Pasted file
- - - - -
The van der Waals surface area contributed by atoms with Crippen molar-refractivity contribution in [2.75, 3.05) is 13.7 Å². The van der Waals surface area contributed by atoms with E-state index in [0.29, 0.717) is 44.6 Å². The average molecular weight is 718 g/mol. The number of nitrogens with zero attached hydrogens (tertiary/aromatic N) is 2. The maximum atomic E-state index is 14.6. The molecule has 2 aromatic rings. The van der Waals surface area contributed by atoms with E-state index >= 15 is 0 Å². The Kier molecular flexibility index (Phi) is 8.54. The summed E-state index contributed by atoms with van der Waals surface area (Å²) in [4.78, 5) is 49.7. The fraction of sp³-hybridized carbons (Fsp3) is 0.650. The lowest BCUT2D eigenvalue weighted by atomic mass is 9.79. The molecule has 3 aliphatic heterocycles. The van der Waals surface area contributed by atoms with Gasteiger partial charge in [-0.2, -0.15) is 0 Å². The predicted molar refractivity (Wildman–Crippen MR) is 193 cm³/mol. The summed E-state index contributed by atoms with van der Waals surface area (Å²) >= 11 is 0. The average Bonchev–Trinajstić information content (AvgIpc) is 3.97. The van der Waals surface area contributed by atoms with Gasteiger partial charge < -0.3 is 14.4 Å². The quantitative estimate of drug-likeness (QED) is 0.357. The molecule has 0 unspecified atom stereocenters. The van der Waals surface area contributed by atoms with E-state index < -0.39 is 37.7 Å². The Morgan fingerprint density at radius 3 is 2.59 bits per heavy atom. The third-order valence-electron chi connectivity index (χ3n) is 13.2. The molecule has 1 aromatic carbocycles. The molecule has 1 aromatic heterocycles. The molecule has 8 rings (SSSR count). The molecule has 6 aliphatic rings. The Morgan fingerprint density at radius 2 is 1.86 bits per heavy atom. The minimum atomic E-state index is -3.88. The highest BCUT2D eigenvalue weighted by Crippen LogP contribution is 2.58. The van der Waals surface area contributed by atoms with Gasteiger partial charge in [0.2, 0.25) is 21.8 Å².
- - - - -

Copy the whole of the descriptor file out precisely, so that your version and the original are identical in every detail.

The van der Waals surface area contributed by atoms with Crippen molar-refractivity contribution in [2.75, 3.05) is 13.7 Å². The van der Waals surface area contributed by atoms with E-state index in [0.29, 0.717) is 44.6 Å². The average molecular weight is 718 g/mol. The number of nitrogens with zero attached hydrogens (tertiary/aromatic N) is 2. The maximum atomic E-state index is 14.6. The molecule has 2 aromatic rings. The van der Waals surface area contributed by atoms with E-state index >= 15 is 0 Å². The Kier molecular flexibility index (Phi) is 8.54. The summed E-state index contributed by atoms with van der Waals surface area (Å²) in [4.78, 5) is 49.7. The fraction of sp³-hybridized carbons (Fsp3) is 0.650. The lowest BCUT2D eigenvalue weighted by atomic mass is 9.79. The molecule has 3 aliphatic heterocycles. The van der Waals surface area contributed by atoms with Gasteiger partial charge in [-0.2, -0.15) is 0 Å². The predicted molar refractivity (Wildman–Crippen MR) is 193 cm³/mol. The summed E-state index contributed by atoms with van der Waals surface area (Å²) >= 11 is 0. The average Bonchev–Trinajstić information content (AvgIpc) is 3.97. The van der Waals surface area contributed by atoms with Gasteiger partial charge < -0.3 is 14.4 Å². The quantitative estimate of drug-likeness (QED) is 0.357. The molecule has 0 unspecified atom stereocenters. The van der Waals surface area contributed by atoms with E-state index < -0.39 is 37.7 Å². The Morgan fingerprint density at radius 3 is 2.59 bits per heavy atom. The third-order valence-electron chi connectivity index (χ3n) is 13.2. The molecule has 1 aromatic carbocycles. The molecule has 1 aromatic heterocycles. The molecule has 8 rings (SSSR count). The molecule has 6 aliphatic rings. The Morgan fingerprint density at radius 2 is 1.86 bits per heavy atom. The minimum atomic E-state index is -3.88. The highest BCUT2D eigenvalue weighted by Crippen LogP contribution is 2.58. The van der Waals surface area contributed by atoms with Gasteiger partial charge in [0.2, 0.25) is 21.8 Å².